Mugabe’s exit will make Zimbabwe even closer to China, say Chinese analysts

A file picture of Zimbabwe’s likely new president, Emmerson Mnangagwa (left) standing behind Robert Mugabe. Photo: Associated Press

 

Man poised to take over as head of state has previous ties to Beijing and the need to open up the economy will create further opportunities for cooperation, say observers

Robert Mugabe’s resignation in Zimbabwe after 37 years in power is likely to bring the African nation even closer to China, according to Chinese analysts.

Former vice-president Emmerson Mnangagwa is poised to take over as head of state after a military takeover finally forced Mugabe to quit.

China is already Zimbabwe’s fourth largest trading partner and its largest source of overseas investment, but these ties are likely to deepen under the new leadership if it attempts to open up the nation’s stricken economy, analysts said.

Mnangagwa also has ties with Beijing as he received military training in China during Zimbabwe’s fight for independence from colonial and white-majority rule.

The military takeover was sparked by the removal of Mnangagwa and fears within factions of the governing ZANU-PF party – particularly in the army – that Mugabe was attempting to make his wife Grace his successor.

The former vice-president received his military training in China in the 1960s and also attended the Beijing School of Ideology, run by the Chinese Communist Party.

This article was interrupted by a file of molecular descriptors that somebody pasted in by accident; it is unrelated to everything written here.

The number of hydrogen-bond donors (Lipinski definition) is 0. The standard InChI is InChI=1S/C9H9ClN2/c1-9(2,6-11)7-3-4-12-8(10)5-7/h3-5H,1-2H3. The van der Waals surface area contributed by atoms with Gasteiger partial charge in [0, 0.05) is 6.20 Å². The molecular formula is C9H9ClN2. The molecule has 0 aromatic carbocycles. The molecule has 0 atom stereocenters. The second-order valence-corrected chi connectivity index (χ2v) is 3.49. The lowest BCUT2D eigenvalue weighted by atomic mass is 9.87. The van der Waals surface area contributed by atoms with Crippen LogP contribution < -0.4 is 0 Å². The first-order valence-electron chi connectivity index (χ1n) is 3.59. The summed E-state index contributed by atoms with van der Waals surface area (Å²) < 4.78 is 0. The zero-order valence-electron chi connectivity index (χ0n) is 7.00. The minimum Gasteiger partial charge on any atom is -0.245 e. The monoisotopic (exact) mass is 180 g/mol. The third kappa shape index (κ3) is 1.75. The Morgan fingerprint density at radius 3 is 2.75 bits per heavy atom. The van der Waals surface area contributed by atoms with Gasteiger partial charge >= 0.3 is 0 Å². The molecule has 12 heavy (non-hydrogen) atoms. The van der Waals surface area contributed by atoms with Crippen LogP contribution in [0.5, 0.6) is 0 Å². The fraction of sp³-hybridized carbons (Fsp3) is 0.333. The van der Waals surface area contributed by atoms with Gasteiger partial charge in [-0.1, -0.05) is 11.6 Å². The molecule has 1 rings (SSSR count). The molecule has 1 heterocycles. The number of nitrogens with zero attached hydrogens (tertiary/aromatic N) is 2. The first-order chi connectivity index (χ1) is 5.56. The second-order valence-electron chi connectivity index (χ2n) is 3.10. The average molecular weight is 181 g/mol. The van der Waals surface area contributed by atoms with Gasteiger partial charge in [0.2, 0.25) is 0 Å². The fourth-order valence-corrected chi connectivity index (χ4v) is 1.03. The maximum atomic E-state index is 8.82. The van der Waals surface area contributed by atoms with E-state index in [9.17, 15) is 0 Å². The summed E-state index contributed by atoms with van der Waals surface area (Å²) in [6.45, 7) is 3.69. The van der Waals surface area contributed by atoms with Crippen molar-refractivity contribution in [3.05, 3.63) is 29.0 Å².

Wang Hongyi, an expert at the Institute of West Asian and African Studies at the Chinese Academy of Social Sciences, said Mnangagwa had a similar background to Mugabe in that he rose to power after fighting in the country’s struggle for independence.

Mnangagwa, however, appears less of a hardline nationalist in terms of his economic policies, according to Wang.

“Mnangagwa appears to be a more open-minded leader after he spoke openly against Mugabe’s nationalistic policies that have deterred foreign investment,” Wang said.

One example was his opposition to policies two years ago to make foreign firms sell stakes in their Zimbabwe ventures to local firms, said Wang.

Mnangagwa also told the Chinese state broadcaster CCTV two years ago that Zimbabwe was working on a massive economic reform programme and was looking to “create an investment environment which will attract the flow of capital”.

Full article: Mugabe’s exit will make Zimbabwe even closer to China, say Chinese analysts (South China Morning Post)

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